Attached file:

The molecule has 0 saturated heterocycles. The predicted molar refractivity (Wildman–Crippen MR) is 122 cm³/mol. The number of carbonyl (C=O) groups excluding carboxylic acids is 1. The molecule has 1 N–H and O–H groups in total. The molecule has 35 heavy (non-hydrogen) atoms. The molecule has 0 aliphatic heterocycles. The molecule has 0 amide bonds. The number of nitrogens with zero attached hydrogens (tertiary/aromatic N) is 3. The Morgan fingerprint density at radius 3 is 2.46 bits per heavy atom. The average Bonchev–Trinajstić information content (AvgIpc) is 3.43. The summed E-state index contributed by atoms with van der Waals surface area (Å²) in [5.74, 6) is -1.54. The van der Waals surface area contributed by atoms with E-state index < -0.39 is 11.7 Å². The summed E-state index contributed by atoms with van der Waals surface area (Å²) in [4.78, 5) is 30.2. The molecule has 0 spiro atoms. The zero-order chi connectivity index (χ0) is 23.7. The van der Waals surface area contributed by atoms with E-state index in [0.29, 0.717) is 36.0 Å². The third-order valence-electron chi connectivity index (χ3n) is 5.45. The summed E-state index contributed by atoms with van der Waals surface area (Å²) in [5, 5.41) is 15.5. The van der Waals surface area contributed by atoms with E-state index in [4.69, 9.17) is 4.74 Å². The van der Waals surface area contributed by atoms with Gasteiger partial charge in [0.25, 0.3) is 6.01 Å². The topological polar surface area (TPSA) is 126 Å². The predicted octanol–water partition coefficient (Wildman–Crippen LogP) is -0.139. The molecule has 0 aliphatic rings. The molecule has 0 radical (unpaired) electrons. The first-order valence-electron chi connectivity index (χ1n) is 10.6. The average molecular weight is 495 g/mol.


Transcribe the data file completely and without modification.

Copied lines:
The molecule has 0 saturated heterocycles. The predicted molar refractivity (Wildman–Crippen MR) is 122 cm³/mol. The number of carbonyl (C=O) groups excluding carboxylic acids is 1. The molecule has 1 N–H and O–H groups in total. The molecule has 35 heavy (non-hydrogen) atoms. The molecule has 0 aliphatic heterocycles. The molecule has 0 amide bonds. The number of nitrogens with zero attached hydrogens (tertiary/aromatic N) is 3. The Morgan fingerprint density at radius 3 is 2.46 bits per heavy atom. The average Bonchev–Trinajstić information content (AvgIpc) is 3.43. The summed E-state index contributed by atoms with van der Waals surface area (Å²) in [5.74, 6) is -1.54. The van der Waals surface area contributed by atoms with E-state index < -0.39 is 11.7 Å². The summed E-state index contributed by atoms with van der Waals surface area (Å²) in [4.78, 5) is 30.2. The molecule has 0 spiro atoms. The zero-order chi connectivity index (χ0) is 23.7. The van der Waals surface area contributed by atoms with E-state index in [0.29, 0.717) is 36.0 Å². The third-order valence-electron chi connectivity index (χ3n) is 5.45. The summed E-state index contributed by atoms with van der Waals surface area (Å²) in [5, 5.41) is 15.5. The van der Waals surface area contributed by atoms with E-state index in [4.69, 9.17) is 4.74 Å². The van der Waals surface area contributed by atoms with Gasteiger partial charge in [0.25, 0.3) is 6.01 Å². The topological polar surface area (TPSA) is 126 Å². The predicted octanol–water partition coefficient (Wildman–Crippen LogP) is -0.139. The molecule has 0 aliphatic rings. The molecule has 0 radical (unpaired) electrons. The first-order valence-electron chi connectivity index (χ1n) is 10.6. The average molecular weight is 495 g/mol.